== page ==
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UBC Theses and Dissertations

Modelling the effects logging roads on the streamflow of a mountainous, snow dominated watershed Calvert, Paula Panarat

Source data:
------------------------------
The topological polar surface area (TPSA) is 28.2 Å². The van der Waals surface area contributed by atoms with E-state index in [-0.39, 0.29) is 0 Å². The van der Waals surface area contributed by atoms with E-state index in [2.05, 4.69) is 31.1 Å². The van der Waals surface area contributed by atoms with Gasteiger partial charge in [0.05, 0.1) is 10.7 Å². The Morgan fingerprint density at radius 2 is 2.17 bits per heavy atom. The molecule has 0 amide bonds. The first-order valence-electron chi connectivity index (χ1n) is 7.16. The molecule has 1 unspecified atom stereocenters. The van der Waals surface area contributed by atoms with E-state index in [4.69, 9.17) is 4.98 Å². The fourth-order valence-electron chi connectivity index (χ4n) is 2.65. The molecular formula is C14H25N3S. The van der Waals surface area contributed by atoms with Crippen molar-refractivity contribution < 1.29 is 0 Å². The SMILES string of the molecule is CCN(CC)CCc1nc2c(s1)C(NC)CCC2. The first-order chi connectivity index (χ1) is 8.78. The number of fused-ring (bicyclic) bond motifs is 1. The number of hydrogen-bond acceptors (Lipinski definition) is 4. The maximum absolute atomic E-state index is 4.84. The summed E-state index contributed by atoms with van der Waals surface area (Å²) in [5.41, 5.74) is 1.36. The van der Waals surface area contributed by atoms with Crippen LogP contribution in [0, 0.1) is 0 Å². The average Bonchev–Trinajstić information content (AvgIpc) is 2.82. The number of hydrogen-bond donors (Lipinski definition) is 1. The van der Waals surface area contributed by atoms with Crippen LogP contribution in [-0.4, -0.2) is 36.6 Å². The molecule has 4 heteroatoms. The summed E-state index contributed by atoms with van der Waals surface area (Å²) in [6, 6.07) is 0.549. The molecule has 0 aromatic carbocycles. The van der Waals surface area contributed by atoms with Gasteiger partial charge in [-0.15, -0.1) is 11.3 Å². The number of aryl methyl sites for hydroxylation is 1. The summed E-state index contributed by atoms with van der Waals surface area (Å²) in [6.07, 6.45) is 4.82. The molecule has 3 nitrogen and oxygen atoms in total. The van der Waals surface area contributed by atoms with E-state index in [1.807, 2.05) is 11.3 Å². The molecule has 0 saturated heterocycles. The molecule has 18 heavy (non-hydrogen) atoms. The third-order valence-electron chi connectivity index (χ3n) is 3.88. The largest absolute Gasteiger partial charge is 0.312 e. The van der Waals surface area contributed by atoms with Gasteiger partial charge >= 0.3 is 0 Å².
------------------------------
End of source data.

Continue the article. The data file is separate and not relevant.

Logging roads have the ability to alter streamflow by converting subsurface flow paths to surface flow paths. The two primary mechanisms by which this occurs are the interception of subsurface flow at road cuts and production of infiltration excess overland flow on road surfaces. The impact of subsurface flow interception in a snow dominated regime, at basin and sub-basin scales, was explored in this study with the application of the hydrologic model, Distributed Hydrology-Soil-Vegetation Model (DHSVM). Sensitivities of the model to road cut depth, increased stream density and increased road density were also examined in addition to the comparison of modeled versus observed tributary flow. Redfish Creek and two of its sub-basins are the subject watersheds located in the Kootenay Mountains of the British Columbia interior. At the 26 km2 scale of Redfish Creek basin, no substantial alteration in annual yield or annual peak flow occurred resulting from the presence of 16 km of logging roads. There was also no appreciable change due to modeled minimal stream extension to culverts connected to the stream via surface flow or the addition of skid trails and an abandoned road both modeled in the form of increased road density. Greater changes occurred at the sub-basin scale. Redfish Upper Tributary, in a 1 km2 sub-basin, experienced decreases of less than 5% in annual yield and annual peak flow. The largest changes occurred for the South tributary, in a 0.8 km sub-basm. The annual yield increased by 19.6% and the annual peak flow increased by 11.3%. Redfish Creek model sensitivities to the refinements in representing logging roads and their effects are greater at smaller scales. As compared against a roadless model, the addition of logging roads to Redfish Upper tributary did not noticeably improve the fit of modeled flows with observed flows.

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